Peter Rader 53:28
This is absolutely right, that spot on. But you know, crowdsourcing is actually brilliant these days. Because if you, you know, again, if you find, like, Who's the audience I want to reach what's the what's the unique product that hasn't really been made? Before that will reach that audience? Can I engage them before I even start making it, you know, get to 300 of them to throw in some money, development, money, whatever, then they those guys will become our, you know, our evangelists going forward. And you know, give them some value added, put them in the credits, or beyond that, invite them to the set, you know, whatever. And then, you know, just go from there. And in that, if you do take the blue pill, and you are going to commit to this year and a half or whatever, it doesn't mean that you can't do start keep doing your creative work, you're going to do that. In a parallel track, you're going to get the sequel ready. And the Encore, you know, those next two products, you're going to start thinking about what they are, you're going to start researching them. You might even do some shooting or whatever, in conjunction with this front burner, which is distributing the last baby.
Alex Ferrari 54:30
Now, one question I wanted to ask you that we've been talking heavily about documentary, is there a way forward in this model with narrative?
Peter Rader 54:39
Um, for sure, for sure. There again, you know, you can find you can create a product for a passionate core and an underserved audience. There's an amazing movie that we saw recently called Come as you are about three gentlemen with disabilities with me Different types of disabilities who take to kind of get away from their caregivers and stuff and take this kind of road trip clandestine road trip to Canada, where there is a brothel that specializes in servicing gentlemen with disabilities. That's amazing. It's such a heartfelt cute, fun, amazing movie. And boy, is there an audience for that movie?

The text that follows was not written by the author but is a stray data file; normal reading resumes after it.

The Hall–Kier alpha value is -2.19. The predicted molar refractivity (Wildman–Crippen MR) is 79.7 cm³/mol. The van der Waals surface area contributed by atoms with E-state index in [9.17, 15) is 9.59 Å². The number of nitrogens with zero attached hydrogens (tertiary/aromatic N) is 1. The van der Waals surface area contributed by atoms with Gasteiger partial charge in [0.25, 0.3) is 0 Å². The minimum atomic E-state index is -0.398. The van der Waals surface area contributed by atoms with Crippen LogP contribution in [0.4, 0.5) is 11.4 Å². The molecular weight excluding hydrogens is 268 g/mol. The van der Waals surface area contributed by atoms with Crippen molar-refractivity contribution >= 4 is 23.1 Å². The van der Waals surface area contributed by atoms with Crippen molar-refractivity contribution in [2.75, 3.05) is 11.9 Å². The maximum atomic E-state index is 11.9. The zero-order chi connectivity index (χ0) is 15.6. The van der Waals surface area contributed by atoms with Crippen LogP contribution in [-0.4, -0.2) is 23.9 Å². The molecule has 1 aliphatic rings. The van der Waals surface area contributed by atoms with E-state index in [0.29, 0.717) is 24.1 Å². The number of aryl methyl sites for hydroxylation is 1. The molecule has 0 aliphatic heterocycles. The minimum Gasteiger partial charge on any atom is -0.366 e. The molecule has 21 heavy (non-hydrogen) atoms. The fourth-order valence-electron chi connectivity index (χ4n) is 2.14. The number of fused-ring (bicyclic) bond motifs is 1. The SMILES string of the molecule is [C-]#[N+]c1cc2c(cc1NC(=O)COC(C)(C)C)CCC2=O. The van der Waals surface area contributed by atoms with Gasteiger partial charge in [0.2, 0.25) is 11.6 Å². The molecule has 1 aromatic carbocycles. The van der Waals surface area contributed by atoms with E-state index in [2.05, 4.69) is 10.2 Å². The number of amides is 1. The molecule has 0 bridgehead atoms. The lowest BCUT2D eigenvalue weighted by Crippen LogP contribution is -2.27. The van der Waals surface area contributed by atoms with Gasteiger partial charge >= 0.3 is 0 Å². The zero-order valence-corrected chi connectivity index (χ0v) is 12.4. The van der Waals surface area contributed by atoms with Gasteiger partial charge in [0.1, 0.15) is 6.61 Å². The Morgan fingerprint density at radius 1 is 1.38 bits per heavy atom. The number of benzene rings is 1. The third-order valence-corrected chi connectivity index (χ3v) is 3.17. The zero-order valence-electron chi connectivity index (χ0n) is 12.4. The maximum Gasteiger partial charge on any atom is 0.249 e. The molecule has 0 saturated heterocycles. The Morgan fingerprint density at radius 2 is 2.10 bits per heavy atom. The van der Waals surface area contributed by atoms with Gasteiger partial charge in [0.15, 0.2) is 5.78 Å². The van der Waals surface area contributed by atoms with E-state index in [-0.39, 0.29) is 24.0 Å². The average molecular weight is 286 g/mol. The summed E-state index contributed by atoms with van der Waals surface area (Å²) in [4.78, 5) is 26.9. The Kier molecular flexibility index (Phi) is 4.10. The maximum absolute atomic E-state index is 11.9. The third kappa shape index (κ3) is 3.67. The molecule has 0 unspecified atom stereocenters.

Alex Ferrari 55:23
Oh, God. Yes. Yes, you know, and it's a narrative. It's a narrative.
Peter Rader 55:27
That's a narrative. It's a narrative film, I highly recommend it. It's written by a friend of ours, a guy who took our sources screen lab, wrote that film.
Alex Ferrari 55:35
And then so again, that topic in that audience is so under served, like, I know, I've dealt with and consulted with films on autism. And that's a massive, massive audience, disabilities, veterans. Those kind of those kind of sub niches of the of society, you build a narrative around that? Yes, they're hungry for it. I in the book, I talk about the vegan chef movie, it's like you instead of making a romantic comedy, you make a vegan chef romantic comedy where a vegan chef meets a barbecue pit champion, and all hell breaks loose. And the product lines kind of like just spill out and in the vegan audience is so it's a it's I know, a lot of people like it's underserved like it is, especially in the narrative space. There's not a lot of vegan themed narrative films out there,